• Appropriate means applied to improve equitable access to health care in a sustainable way and according to international standards Working with MoH, other agencies and donors to try to ensure that priority gaps are filled.
Preparing and mobilizing resources for projects to fill priority gaps for which WHO has particular competence or that are unlikely to be filled by other actors.
Helping to (re-) build systems & capacity • National health partners fully integrated in, and supportive of, the delivery of humanitarian assistance Ensuring thorough analysis of the impact on national health systems and capacities (MoH and non-government).
• International health partners effectively complementing national efforts Identifying weaknesses in and opportunities to reinforce existing systems and capacities.
Working with MoH and other health actors to ensure that humanitarian interventions contribute to (re-) building sustainable national systems and capacities, wherever possible.
Preparing and mobilizing resources for projects to (re-) build sustainable national systems and capacities.

Ensuring the best possible information, analysis and understanding, and facilitating coordination are specific tasks that must be fulfilled by WHO (see chapters 5 and 9). In some cases they may require special resources and projects to assure relevant activities. In other cases they may be fulfilled by limited support to MoH from existing WCO staff. Good information is a pre-requisite for facilitating coordination and the corner stone of appropriate response to humanitarian needs – see sections 4.2 and 5.1.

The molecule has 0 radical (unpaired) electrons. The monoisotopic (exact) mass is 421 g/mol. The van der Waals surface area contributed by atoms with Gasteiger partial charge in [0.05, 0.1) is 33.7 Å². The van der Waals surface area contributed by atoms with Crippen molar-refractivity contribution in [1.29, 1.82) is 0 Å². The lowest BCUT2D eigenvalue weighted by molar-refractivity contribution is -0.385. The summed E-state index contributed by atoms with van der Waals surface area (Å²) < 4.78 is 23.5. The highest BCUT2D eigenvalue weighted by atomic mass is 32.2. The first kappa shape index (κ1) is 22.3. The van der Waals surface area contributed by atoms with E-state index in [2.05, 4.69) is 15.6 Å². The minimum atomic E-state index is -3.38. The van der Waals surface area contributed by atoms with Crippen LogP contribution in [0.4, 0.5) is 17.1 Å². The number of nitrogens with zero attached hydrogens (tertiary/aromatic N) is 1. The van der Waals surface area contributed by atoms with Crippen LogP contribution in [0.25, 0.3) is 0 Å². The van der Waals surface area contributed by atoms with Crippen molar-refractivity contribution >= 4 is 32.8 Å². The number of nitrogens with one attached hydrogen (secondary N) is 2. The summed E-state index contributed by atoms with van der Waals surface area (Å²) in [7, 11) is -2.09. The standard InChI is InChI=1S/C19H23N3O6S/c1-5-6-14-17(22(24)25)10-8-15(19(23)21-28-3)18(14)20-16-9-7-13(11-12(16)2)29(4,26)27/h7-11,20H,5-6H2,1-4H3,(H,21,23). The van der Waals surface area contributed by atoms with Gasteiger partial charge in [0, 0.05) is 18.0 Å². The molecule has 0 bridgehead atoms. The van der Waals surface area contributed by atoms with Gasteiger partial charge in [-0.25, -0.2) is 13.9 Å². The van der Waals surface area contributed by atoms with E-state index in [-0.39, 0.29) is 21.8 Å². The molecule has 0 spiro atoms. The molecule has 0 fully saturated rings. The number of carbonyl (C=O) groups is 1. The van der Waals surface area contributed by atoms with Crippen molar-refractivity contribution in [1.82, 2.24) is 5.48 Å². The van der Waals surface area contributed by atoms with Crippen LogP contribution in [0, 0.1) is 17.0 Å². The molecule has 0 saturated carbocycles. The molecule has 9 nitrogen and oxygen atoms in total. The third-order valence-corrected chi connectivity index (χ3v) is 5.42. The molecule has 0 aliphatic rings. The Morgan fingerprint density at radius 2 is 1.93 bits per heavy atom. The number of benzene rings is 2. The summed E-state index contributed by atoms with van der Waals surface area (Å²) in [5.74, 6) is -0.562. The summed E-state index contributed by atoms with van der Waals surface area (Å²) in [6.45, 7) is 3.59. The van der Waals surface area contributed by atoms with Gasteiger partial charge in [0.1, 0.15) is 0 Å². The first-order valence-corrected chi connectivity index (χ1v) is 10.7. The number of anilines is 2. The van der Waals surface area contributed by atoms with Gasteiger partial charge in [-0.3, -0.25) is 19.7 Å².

Filling gaps is a basic principle for decisions on any WHO action. The WHO action plan and individual WHO projects should aim to fill critical gaps unfilled by others in the response plan for emergency health sector action – see section 6.4.

Helping to (re-) build systems & capacity is an underlying principle for the development of the overall response plan for health sector action (see section 6.3), the selection of strategies (see section 6.2), the design and implementation of individual WHO project proposals (see section 7.1), and the guidance to be given to other health actors for the design of their interventions (see section 9.2).

The framework within which WHO fulfils these core functions depends on whether Clusters are established and WHO is designated as country Health Cluster Lead (see section 1.3), but the responsibility is more-or-less the same in all cases. The core functions – particularly the first three – have also been identified as key functions for a country health cluster and WHO will work through the cluster to ensure that they are fulfilled to the maximum extent possible. Where there is no formal health cluster, WHO will work directly with the MoH and other health actors and through whatever sector group might exist.

Section 2.3 outlines the internal WHO/WCO planning and management functions that are essential to support activities to fulfil the four core functions listed above.